Because employees may walk away if they feel they aren’t being listened to and respected, it’s essential to take employee requests seriously and make accommodations where appropriate. Yet it’s not possible to give every employee the answers they’re looking for all the time. You may not have the budget or other resources to acquiesce. Perhaps the request doesn’t align with company values, or you don’t want to set a precedent by making an exception to organizational policy.
Needing to say no to a request can put you in a difficult position. You’ll need to handle it delicately to avoid dissatisfaction, and in some cases, to prevent employees from moving on to other organizations. If you do it right, your employee will understand that there are no hard feelings, and may even come away feeling empowered. Here are eight tips for how to say no to employee requests without sacrificing morale.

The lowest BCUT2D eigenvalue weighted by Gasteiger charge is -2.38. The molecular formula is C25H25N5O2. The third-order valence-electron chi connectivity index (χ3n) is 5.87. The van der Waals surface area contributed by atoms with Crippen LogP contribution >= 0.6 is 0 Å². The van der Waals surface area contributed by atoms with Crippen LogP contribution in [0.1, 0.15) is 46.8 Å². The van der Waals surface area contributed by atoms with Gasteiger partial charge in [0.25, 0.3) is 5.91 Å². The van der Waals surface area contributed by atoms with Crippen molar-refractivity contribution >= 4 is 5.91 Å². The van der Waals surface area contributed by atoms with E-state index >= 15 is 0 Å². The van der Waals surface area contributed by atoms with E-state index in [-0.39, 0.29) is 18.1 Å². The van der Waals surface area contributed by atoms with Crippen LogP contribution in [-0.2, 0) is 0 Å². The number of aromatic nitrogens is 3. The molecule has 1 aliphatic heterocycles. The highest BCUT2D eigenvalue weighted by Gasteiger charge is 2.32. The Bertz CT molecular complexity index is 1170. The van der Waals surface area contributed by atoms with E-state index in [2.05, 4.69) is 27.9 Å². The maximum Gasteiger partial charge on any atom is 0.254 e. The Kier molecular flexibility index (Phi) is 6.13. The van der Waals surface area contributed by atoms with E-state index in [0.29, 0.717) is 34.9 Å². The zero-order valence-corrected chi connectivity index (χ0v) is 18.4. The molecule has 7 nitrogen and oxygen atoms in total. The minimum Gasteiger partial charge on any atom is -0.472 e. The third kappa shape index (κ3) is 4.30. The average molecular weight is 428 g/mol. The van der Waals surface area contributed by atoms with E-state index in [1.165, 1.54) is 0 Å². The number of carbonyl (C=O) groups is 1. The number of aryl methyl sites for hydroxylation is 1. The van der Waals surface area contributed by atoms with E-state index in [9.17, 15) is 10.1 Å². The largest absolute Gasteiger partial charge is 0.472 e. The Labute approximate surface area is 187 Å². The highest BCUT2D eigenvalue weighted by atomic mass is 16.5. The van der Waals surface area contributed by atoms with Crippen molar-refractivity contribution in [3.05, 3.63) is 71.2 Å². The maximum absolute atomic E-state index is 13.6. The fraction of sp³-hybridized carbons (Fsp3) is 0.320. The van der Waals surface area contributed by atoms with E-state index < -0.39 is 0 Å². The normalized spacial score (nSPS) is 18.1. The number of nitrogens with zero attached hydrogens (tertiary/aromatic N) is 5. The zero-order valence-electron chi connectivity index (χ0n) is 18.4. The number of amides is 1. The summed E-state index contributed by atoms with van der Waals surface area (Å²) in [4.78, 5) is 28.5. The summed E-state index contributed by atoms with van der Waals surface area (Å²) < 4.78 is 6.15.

Set yourself up for success
When you need to say no to an employee request, it helps to have a strong foundation laid in the form of policy. Employees will be more understanding if your responses can be backed up by an official company, department, or team stance on that issue. You may even be able to prevent a request from being made in the first place if employees are able to look up the rules themselves before placing their inquiries. There will always be individuals who make requests that they know run counter to policies, but at least they’ll be prepared for the answer you give and the reasoning behind it.